Consider the birthday problem. Given $N$ people, how many ways are there for there to exist some pair of people with the same birthday?
Enumerating the possibilities quickly becomes tedious
However, the complement problem (Given $N$ people, how many ways are there for no one to have the same birthday?) is trivial.
In fields like probability, this has obvious applications, due to the "complement law":
if $A \cup A^c = S$, where $S$ is the entire sample space, then $$P(A) + P(A^c) = 1 \implies P(A) = 1 - P(A^c)$$
In general, this pattern is very common. Intuitively, I sense:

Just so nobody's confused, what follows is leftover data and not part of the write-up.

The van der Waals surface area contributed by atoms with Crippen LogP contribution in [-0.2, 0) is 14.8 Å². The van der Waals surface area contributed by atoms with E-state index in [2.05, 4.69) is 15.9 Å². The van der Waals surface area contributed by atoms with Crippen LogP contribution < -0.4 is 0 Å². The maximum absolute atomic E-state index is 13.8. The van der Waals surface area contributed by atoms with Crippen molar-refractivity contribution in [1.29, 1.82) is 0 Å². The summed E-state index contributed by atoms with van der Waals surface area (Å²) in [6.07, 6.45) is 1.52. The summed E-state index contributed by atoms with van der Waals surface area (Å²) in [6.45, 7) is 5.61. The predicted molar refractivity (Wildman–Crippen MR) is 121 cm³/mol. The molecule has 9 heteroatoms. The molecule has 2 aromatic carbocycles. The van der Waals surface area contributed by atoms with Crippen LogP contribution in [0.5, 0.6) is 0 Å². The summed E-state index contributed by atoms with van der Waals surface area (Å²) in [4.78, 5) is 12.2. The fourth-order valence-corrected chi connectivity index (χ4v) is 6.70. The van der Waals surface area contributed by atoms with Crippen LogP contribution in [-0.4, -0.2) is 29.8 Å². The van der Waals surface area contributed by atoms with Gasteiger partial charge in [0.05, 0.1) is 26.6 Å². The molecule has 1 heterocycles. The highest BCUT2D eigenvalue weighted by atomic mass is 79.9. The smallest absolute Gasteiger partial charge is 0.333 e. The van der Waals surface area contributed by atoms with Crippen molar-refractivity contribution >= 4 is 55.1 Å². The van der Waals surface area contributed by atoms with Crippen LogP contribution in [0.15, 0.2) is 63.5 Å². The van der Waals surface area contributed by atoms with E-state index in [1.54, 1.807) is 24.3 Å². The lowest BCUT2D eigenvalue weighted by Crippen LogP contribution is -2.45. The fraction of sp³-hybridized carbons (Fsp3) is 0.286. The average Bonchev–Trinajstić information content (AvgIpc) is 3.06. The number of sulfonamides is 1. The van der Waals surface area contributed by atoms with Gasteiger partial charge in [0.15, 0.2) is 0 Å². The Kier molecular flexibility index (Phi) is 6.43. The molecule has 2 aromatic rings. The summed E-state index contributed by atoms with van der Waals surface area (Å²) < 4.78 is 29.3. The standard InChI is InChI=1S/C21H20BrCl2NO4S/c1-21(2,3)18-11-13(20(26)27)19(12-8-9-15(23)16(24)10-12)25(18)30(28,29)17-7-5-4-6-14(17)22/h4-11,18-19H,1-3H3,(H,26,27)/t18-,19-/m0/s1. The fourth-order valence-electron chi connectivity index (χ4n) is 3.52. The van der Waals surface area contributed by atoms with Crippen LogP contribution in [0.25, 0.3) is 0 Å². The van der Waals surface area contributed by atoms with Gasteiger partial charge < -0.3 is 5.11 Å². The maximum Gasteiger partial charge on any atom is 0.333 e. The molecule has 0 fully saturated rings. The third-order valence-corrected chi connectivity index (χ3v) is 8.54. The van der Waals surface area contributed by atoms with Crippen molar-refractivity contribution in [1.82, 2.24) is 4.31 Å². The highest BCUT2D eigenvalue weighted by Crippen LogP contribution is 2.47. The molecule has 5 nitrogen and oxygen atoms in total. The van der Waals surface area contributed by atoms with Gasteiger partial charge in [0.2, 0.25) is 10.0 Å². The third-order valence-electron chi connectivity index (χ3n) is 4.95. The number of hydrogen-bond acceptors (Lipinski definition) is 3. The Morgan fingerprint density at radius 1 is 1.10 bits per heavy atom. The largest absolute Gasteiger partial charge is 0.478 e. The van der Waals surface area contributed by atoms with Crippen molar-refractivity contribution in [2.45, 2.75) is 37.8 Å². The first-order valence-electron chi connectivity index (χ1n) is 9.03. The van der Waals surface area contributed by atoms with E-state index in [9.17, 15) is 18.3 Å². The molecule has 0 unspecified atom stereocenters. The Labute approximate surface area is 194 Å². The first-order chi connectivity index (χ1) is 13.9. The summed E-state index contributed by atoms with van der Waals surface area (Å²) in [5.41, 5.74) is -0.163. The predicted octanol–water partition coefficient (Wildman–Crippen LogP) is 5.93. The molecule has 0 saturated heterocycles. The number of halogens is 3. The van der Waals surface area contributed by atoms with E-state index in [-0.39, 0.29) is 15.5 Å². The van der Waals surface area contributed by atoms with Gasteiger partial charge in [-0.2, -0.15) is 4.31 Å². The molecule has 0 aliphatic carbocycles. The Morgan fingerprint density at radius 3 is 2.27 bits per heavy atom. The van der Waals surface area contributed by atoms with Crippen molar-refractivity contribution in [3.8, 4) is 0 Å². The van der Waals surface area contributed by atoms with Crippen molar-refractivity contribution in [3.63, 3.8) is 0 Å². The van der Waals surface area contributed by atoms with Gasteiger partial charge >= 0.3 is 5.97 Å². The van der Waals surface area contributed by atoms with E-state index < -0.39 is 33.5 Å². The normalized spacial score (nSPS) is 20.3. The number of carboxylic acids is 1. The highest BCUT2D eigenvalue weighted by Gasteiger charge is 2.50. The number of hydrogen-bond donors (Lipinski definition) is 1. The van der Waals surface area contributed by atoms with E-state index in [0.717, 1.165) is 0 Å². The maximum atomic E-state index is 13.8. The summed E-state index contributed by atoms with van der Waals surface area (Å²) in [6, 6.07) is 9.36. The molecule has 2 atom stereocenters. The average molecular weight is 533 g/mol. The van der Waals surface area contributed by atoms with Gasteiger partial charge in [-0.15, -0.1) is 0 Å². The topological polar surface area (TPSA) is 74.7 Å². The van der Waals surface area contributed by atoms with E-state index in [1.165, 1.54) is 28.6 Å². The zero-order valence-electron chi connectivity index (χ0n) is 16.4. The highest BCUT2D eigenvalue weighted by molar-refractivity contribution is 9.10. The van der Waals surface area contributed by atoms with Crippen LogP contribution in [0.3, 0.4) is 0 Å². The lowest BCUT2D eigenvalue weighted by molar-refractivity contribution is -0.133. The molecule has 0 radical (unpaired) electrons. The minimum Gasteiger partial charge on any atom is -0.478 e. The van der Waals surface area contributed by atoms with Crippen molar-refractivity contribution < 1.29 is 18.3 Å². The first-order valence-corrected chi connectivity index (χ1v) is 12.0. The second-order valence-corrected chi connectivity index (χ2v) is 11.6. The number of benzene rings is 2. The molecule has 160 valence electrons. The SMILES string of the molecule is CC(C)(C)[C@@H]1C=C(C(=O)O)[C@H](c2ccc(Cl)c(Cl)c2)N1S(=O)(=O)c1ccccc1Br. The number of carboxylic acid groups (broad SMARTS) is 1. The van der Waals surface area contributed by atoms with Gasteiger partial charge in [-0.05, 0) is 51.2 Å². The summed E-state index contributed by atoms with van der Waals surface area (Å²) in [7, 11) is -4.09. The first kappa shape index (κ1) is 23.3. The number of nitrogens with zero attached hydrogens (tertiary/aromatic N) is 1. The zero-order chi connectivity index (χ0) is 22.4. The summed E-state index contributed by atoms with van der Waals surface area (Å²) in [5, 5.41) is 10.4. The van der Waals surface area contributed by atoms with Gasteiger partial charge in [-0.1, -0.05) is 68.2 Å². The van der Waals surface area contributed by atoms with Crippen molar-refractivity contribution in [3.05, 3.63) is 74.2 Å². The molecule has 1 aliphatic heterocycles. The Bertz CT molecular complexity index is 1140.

somehow, the complement problem is asking for a lot less information
if one has something like the "complement law" in probability, then in some restricted scope of problems, the "complement law" gives in some sense, the "same amount of information"
What do mathematicians call what I am getting at here? Am I overblowing how common a trend it is?